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Ubisoft is turning Watch Dogs into a 'cybermystery' cartoon for pre-teens

(Image credit: Ubisoft)
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Ubisoft has plans to adapt several of its games into animated shows, building on four seasons of its Rabbids cartoon. Rayman, Far Cry and Watch Dogs shows are all being developed, but some might be less recognisable than others. 

Rayman and Hungry Shark are getting family-friendly spin-offs, which isn't surprising, but Watch Dogs is being turned into a mystery show for tweens, which seems worlds away from mature setting of the games. I doubt it's going to be tackling surveillance, but I quite like the idea of a less violent Watch Dogs—where the ability to run around killing everyone always seemed at odds with the story. 

Far Cry: Blood Dragon, meanwhile, serves as the inspiration for Captain Laserhawk: A Blood Dragon Vibe. After Trials of the Blood Dragon (opens in new tab), I think the joke has worn a bit thin, but I'm still a sucker for the aesthetic. Check out the poster below.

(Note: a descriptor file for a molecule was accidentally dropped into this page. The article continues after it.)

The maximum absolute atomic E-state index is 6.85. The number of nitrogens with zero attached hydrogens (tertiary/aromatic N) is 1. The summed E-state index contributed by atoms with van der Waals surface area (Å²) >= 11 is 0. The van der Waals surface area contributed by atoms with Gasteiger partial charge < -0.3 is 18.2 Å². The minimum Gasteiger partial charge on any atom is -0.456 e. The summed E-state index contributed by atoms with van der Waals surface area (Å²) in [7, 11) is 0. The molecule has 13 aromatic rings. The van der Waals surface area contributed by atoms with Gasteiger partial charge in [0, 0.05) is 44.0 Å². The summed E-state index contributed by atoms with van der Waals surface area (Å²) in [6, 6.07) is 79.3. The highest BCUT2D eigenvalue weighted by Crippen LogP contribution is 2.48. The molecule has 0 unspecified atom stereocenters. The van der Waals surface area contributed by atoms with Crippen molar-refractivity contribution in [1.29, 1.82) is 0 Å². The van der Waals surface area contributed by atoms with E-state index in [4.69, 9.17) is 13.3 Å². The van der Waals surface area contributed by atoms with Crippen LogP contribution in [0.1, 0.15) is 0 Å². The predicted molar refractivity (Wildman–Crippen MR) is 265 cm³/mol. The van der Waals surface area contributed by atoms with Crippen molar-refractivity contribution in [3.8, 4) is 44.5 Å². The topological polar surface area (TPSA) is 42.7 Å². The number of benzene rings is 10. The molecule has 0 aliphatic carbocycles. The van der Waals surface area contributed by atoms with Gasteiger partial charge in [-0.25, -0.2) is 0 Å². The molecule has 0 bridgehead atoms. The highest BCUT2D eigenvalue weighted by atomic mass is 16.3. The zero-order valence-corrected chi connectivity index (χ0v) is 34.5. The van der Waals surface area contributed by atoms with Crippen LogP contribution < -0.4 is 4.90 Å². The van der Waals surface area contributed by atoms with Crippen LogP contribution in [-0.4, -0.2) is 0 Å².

(Image credit: Ubisoft)

While these shows are being developed by Ubisoft, Netflix is also working on a movie based on The Division, unfortunately. At Ubisoft's E3 press conference, it also gave the floor to It's Always Sunny In Philadelphia's Rob McElhenney, who announced Mythic Quest: Raven's Banquet (opens in new tab). Ubisoft apparently consulted on the show, which stars McElhenney as the creative director of an MMO. It doesn't look very good. 

Cheers, Hollywood Reporter (opens in new tab).

Fraser Brown
Online Editor

Fraser is the UK online editor and has actually met The Internet in person. With over a decade of experience, he's been around the block a few times, serving as a freelancer, news editor and prolific reviewer. Strategy games have been a 30-year-long obsession, from tiny RTSs to sprawling political sims, and he never turns down the chance to rave about Total War or Crusader Kings. He's also been known to set up shop in the latest MMO and likes to wind down with an endlessly deep, systemic RPG. These days, when he's not editing, he can usually be found writing features that are 1,000 words too long or talking about his dog.